Saturday, September 10, 2011

Remembering 9/11

Do you remember where you were when you heard about the terrorist attacks on Tuesday September 9th, 2001? Oh boy do I remember it as if it was yesterday. I was in a total state of shock. I was at work and could not believe the reports. Communication through cell phones were off making it impossible to get in touch with my family and friends. The rumors quickly spread to imply that there were sleeper cells who may be walking around the city to create further destruction. I became extremely concerned and all I thought of is leaving the job immediately and getting my children. I needed to get to my children and huddle to a safe zone - our home.
Once we were all accounted for, I made phone calls to my family and friends from the land line (home phone) to check in and let them know that we were okay. I was glued to the television, clicking through the channels to get everyone's view. It was an emotionally intense period. I cried every time I saw a replay of the towers being hit by the planes; each time a family or friend held up a picture of their loved one and spoke of the search for them; the first responders driving to the ground zero site with the West Side Highway lined with people clapping and cheering for them; the volunteers from near and far coming out to assist in providing support where needed; the gathering of the religious leaders of all faiths/religions at Yankee Stadium was a profound moment; the support of entertainers coming together to raise funds for the families and share in our grief and so many more scenarios - the tears could not stop flowing. However, the sound of the fighter jets flying over the house every 20-30 minutes was definitely the moment where I felt completely different about life. It was all surreal, as if I was on the movie set of in the middle of a war scene. I wondered if this would be the way we would live from now on. I even considered moving to the Caribbean to escape the chaos. I just could not imagine living in New York. Life would not be the same, how could it? I cannot tell you how many times I avoided the Metro North to the city if I spotted someone who I considered a possible terrorist, it was crazy. I prayed like a monk whenever I had to travel pleading with God not to allow any terrorists on the plane. Believe you me, I was borderline insane :-)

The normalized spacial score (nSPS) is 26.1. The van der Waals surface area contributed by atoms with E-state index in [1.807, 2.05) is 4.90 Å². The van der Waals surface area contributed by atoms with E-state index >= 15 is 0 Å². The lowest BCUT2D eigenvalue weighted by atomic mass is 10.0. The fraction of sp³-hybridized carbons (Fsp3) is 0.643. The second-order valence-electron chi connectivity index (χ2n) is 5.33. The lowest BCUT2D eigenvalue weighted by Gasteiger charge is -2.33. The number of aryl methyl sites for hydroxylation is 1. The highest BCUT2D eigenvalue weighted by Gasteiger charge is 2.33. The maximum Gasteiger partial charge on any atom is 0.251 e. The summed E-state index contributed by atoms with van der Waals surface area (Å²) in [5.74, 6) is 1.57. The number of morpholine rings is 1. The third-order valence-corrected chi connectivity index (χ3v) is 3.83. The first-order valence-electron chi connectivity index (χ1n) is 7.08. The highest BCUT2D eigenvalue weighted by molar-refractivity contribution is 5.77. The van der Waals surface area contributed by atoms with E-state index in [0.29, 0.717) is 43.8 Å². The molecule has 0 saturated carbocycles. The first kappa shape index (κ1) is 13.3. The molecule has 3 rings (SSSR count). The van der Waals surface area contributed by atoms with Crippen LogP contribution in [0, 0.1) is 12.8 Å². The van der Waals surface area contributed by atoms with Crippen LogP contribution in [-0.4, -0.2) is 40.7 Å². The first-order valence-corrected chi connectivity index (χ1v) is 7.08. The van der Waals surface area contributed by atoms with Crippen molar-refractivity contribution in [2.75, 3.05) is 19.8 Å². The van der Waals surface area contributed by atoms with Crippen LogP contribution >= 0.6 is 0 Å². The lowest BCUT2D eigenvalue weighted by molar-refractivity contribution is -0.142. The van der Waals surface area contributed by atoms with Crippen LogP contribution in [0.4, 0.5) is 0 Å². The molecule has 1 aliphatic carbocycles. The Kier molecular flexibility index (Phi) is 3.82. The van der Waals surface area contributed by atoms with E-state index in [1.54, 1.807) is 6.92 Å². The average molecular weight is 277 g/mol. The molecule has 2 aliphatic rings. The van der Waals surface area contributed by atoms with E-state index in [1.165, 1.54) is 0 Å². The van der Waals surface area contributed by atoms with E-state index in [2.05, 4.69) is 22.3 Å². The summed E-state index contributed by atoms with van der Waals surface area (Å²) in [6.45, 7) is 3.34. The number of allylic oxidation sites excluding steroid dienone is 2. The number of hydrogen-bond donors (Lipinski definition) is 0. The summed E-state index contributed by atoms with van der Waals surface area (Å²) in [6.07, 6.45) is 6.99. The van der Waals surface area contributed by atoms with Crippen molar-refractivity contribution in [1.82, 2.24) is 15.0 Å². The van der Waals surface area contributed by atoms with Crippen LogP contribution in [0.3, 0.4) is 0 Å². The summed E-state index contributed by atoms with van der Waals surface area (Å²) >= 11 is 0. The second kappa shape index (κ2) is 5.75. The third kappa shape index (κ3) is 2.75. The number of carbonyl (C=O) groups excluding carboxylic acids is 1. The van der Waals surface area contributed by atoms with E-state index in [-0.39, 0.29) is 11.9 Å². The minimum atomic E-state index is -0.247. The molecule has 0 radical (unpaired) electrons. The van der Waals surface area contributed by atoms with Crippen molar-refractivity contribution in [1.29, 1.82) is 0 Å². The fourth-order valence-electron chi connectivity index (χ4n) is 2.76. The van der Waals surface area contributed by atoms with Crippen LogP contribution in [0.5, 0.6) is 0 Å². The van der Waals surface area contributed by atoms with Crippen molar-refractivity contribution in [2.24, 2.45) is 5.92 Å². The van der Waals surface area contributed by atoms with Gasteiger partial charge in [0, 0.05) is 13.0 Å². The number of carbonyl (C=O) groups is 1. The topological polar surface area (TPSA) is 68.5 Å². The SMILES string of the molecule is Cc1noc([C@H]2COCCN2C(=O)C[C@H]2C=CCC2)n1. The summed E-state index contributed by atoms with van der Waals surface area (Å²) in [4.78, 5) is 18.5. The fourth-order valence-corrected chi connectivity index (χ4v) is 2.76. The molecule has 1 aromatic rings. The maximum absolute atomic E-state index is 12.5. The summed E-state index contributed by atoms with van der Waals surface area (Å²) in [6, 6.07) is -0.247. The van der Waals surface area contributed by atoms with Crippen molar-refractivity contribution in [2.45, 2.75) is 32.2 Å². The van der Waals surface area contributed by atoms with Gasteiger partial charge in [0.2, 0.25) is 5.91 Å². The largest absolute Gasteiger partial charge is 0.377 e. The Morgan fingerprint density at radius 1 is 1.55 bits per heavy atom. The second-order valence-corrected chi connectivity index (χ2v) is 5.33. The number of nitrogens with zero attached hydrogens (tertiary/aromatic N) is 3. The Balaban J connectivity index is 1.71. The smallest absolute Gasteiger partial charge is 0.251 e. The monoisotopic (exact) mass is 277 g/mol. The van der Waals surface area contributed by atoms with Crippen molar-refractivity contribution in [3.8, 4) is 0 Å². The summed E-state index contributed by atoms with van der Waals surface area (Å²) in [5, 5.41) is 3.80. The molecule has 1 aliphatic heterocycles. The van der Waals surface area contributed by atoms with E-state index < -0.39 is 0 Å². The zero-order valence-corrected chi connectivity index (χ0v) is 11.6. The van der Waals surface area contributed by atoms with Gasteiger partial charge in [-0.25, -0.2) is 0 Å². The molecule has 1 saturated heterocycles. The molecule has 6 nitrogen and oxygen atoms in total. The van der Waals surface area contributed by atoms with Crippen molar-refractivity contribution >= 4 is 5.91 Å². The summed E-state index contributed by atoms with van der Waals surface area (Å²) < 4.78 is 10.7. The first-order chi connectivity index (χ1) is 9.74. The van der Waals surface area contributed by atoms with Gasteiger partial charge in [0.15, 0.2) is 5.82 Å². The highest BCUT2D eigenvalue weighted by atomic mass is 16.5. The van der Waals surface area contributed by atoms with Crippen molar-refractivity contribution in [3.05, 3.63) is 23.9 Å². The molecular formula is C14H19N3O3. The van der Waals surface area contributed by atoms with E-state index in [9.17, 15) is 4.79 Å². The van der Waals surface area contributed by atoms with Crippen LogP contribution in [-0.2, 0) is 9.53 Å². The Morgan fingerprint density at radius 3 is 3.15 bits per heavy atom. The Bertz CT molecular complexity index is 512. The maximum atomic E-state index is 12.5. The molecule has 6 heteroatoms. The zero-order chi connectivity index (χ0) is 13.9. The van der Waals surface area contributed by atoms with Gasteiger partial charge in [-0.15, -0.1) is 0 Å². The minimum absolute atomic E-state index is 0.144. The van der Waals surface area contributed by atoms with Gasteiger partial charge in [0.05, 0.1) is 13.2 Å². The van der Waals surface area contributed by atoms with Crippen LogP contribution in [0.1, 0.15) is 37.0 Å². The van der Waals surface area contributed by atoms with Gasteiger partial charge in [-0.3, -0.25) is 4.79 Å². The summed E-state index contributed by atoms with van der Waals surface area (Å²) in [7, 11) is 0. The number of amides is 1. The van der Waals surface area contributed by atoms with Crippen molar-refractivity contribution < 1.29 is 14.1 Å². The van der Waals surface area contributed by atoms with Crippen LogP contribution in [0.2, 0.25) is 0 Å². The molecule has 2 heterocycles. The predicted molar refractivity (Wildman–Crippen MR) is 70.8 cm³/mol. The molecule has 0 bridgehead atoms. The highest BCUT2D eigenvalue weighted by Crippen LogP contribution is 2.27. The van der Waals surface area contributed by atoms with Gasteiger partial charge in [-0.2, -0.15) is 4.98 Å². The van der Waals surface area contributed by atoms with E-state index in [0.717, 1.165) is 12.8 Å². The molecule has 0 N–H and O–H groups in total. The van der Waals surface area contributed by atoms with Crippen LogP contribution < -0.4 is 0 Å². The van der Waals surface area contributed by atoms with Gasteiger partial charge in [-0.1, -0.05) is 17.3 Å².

With all that I experienced, I could not imagine the impact that this had on those who worked, attended school, had a business or even more importantly, lived in the area. My husband and I participated in the Museum Mile Race in October 2001 which was at the upper West Side of Manhattan and we found ourselves coughing. I immediately noticed that we were not alone. There were others coughing but no one spoke openly. I pointed it out to my husband and we both acknowledged that it could be due to 9/11. Needless to say, those who worked in the area daily were exposed to the toxins and their health would be compromised greatly. We now see the growth of those with respiratory related illnesses and cancer are remarkably high with the first responders.

Furthermore, according to the studies reported by Dr. Thomas Farley Commissioner of the New York City Department of Mental Health and Hygiene, post traumatic stress symptoms are the most common health effect of 9/11. Almost one in five (19%) adults enrolled in the Health Department's World Trade Center Health Registry reported post-traumatic stress symptoms 5 to 6 years after 9/11, roughly 4 times the rate typically found in the general population.
Ten years later, I still love my city but things have not yet felt quite the same to pre-9/11. Although I have traveled internationally and domestically since then, I still get a bit concerned whenever the orange alert announcements repeatedly announced at the airport. What am I supposed to do? Call my family in advance and tell them that there is an orange alert and I may not make it home? I just want them to find the terrorist/s and take them away quietly. Making the announcement will not intimidate the terrorist, keep in mind, they are willing to die and they are volunteering us to go with them.
However, with all the reflecting, I think of the families left behind to raise their children without a parent - some who never even had a chance to meet. I think of the first responders and volunteers who rushed to the site to assist with the search and rescue, to help provide food and clothing and all other supplies to the workers, without thinking for a moment that they too may endanger their lives. They just wanted to be there - selflessly.

On Saturday September 10th, I attended a back to school Health Fair where I spoke with some firemen who were a part of 9/11. Listening to their recounts of that time was extremely moving. They also shared that they were not invited to attend the ceremony to commemorate the tenth anniversary of 9/11. I found it to be impossible to understand. How could these men and women who responded to a call that risked their lives not be invited to attend the ceremony? Some of these men and women are now fighting to survive. It is my opinion that all first responders should be on the priority list of attending the ceremonies even before the politicians and other invited dignitaries. With all due respect, the ones who made the difference are those who rescued, searched and worked tirelessly at ground zero have more rights to attend than those who watched and were briefed from the safety of their homes/offices.

I salute all of you who responded to the site at ground zero - NYPD, FDNY, Volunteers, Health Care Professionals, etc. I hope that you will receive all the financial support and mental services with your health and wellness concerns. As you reflect on the 9/11 anniversary, what comes to mind?

1 comment:

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